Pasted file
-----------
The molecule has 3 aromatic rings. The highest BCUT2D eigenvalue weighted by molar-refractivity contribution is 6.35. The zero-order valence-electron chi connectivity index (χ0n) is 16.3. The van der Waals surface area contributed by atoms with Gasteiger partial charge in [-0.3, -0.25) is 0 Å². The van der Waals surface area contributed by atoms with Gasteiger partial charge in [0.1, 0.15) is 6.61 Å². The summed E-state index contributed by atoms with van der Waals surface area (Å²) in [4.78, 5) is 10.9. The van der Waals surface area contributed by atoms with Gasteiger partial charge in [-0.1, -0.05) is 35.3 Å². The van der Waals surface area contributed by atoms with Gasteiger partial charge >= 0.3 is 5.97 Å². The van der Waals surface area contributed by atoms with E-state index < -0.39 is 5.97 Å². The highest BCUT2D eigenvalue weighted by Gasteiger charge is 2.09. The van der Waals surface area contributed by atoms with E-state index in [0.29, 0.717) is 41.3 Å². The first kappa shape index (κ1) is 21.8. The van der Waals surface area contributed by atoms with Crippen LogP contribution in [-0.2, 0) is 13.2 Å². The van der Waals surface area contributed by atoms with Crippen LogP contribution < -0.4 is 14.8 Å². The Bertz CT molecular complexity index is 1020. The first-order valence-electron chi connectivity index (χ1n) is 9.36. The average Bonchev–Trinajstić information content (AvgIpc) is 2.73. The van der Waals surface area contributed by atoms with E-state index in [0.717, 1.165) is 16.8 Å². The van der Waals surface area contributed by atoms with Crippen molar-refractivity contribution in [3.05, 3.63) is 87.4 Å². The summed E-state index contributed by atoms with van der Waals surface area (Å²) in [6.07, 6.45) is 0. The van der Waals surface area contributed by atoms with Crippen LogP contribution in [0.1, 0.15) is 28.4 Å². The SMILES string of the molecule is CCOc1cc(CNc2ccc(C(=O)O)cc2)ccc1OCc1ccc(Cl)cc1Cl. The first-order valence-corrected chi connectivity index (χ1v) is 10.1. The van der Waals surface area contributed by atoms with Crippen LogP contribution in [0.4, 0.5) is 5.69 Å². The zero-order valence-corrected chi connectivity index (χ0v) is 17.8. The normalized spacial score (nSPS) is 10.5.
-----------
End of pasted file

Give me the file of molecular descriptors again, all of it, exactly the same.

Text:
The molecule has 3 aromatic rings. The highest BCUT2D eigenvalue weighted by molar-refractivity contribution is 6.35. The zero-order valence-electron chi connectivity index (χ0n) is 16.3. The van der Waals surface area contributed by atoms with Gasteiger partial charge in [-0.3, -0.25) is 0 Å². The van der Waals surface area contributed by atoms with Gasteiger partial charge in [0.1, 0.15) is 6.61 Å². The summed E-state index contributed by atoms with van der Waals surface area (Å²) in [4.78, 5) is 10.9. The van der Waals surface area contributed by atoms with Gasteiger partial charge in [-0.1, -0.05) is 35.3 Å². The van der Waals surface area contributed by atoms with Gasteiger partial charge >= 0.3 is 5.97 Å². The van der Waals surface area contributed by atoms with E-state index < -0.39 is 5.97 Å². The highest BCUT2D eigenvalue weighted by Gasteiger charge is 2.09. The van der Waals surface area contributed by atoms with E-state index in [0.29, 0.717) is 41.3 Å². The first kappa shape index (κ1) is 21.8. The van der Waals surface area contributed by atoms with Crippen LogP contribution in [-0.2, 0) is 13.2 Å². The van der Waals surface area contributed by atoms with Crippen LogP contribution < -0.4 is 14.8 Å². The Bertz CT molecular complexity index is 1020. The first-order valence-electron chi connectivity index (χ1n) is 9.36. The average Bonchev–Trinajstić information content (AvgIpc) is 2.73. The van der Waals surface area contributed by atoms with E-state index in [0.717, 1.165) is 16.8 Å². The van der Waals surface area contributed by atoms with Crippen molar-refractivity contribution in [3.05, 3.63) is 87.4 Å². The summed E-state index contributed by atoms with van der Waals surface area (Å²) in [6.07, 6.45) is 0. The van der Waals surface area contributed by atoms with Crippen LogP contribution in [0.1, 0.15) is 28.4 Å². The SMILES string of the molecule is CCOc1cc(CNc2ccc(C(=O)O)cc2)ccc1OCc1ccc(Cl)cc1Cl. The first-order valence-corrected chi connectivity index (χ1v) is 10.1. The van der Waals surface area contributed by atoms with Crippen LogP contribution in [0.4, 0.5) is 5.69 Å². The zero-order valence-corrected chi connectivity index (χ0v) is 17.8. The normalized spacial score (nSPS) is 10.5.